Tiny Home Laws To Consider
In Austin, there are currently $401,999 (median home value) reasons why people want to leave their single-family homes and pack their lives into a 300-square foot tiny home. It’s relatively inexpensive, there’s a lot less surface area to clean, and, depending on their size, it’s relatively easy to move from one part of the country to another. However, what all the internet-based shows don’t really mention is that living in a tiny home full time can pose a few legal challenges.
Now the first question that must be asked is, is the tiny home considered an “accessory dwelling unit” or an “RV”? According to Curbed.com, if the tiny home has wheels then it will legally be considered a recreational vehicle. That means owners will have to register it as an RV with the state, and it must be roadworthy, e.g. have working taillights and turn signals, to be transported.
In the city of Austin, it’s illegal to sleep in a vehicle parked on a public road or dwell full-time in an RV that’s not parked on a property that’s zoned as a trailer or RV park. So those looking to keep the wheels on their tiny rolling abode are forced to rent a space at an RV park, that is if they permit non-factory structures like a custom-built tiny home. As always, it’s best to call ahead.
Then there’s the rent. Oftentimes when people rent a space at an RV park, a monthly rental fee upward of $650 plus utilities will be imposed. That’s also how “tiny home communities” like Constellation ATX work. Owners pay $100-150k for a tiny home then also pay a rent/HOA of anywhere from $725 to $1050 per month. Combined with the tiny home’s tiny mortgage, those who made the plunge may find out that they’re saving less than initially thought.
For those planning on staying for a year or more, they might be better off just renting or purchasing an apartment/condo that’s near work, has a gym, and is closer to the action.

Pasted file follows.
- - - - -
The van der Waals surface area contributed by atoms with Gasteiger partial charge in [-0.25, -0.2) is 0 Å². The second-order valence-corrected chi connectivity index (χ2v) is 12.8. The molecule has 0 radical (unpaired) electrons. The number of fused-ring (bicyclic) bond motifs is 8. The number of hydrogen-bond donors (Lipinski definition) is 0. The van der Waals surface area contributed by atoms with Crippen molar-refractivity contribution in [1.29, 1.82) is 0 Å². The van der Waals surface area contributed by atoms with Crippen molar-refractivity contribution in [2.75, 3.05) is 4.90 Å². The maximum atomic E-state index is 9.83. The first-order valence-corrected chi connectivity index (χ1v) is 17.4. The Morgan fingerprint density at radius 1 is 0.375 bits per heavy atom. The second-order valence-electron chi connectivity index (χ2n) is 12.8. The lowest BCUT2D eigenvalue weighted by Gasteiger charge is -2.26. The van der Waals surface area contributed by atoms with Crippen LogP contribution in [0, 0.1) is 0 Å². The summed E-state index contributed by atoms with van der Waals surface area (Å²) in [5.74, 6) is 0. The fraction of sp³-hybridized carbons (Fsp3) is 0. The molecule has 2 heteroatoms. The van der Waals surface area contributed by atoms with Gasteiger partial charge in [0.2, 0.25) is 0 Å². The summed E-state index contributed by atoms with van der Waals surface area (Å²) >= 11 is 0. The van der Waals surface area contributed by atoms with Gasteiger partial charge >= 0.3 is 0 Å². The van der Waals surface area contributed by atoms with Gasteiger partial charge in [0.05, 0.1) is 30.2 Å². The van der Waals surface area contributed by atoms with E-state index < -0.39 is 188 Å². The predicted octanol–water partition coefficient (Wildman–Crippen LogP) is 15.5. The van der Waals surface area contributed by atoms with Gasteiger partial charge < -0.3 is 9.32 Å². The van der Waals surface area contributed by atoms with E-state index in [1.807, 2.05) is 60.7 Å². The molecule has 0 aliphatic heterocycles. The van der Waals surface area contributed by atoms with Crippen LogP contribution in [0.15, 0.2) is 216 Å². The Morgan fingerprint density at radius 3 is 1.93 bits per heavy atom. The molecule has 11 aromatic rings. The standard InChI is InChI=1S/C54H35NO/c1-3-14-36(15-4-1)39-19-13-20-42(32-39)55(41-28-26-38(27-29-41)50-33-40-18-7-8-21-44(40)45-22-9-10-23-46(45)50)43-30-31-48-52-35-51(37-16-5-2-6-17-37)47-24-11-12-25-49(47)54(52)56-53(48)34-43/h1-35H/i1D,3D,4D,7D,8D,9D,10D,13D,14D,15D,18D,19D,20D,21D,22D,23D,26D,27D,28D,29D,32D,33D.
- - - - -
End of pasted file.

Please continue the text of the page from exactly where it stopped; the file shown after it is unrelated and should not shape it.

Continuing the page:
If the tiny home doesn’t have wheels and is set on a foundation instead, then it’s considered to be an accessory dwelling unit, or an ADU. Accessory dwelling units in Austin, according to the American Tiny House Association, must adhere to these rules:
- Only one parking space is required, and zero are required if within 1/4 of a mile of an Imagine Austin corridor that has a CapMetro line.
- Can build an ADU on 5750 sq ft of land, which is the standard lot. They used to require at least 7,000 square feet.
- Can build an ADU to .15 FAR (up to 1100 sq ft) instead of just 850 sq ft.
- Only SF-3 is eligible, not SF-2 – which are zoning codes that can roughly approximate to urban vs suburban.
Of course, the catch is the prospective tiny-home owner must already own the property or work out an agreement with its owner where the ADU will be located. Plus owners will still have to figure how to supply their homes with water, electricity, and a sewage removal solution. Since these laws are dynamic and incredibly geo-specific, we always recommend calling the city housing authority before building.
In the end, whether or not it’s a good idea to buy a tiny home over a condo or a smaller home outside the city depends on the owner. Some people just like the idea of living small or that, at any moment, they can hitch their house up to a truck and move. However, just be sure they’ve thought things through.
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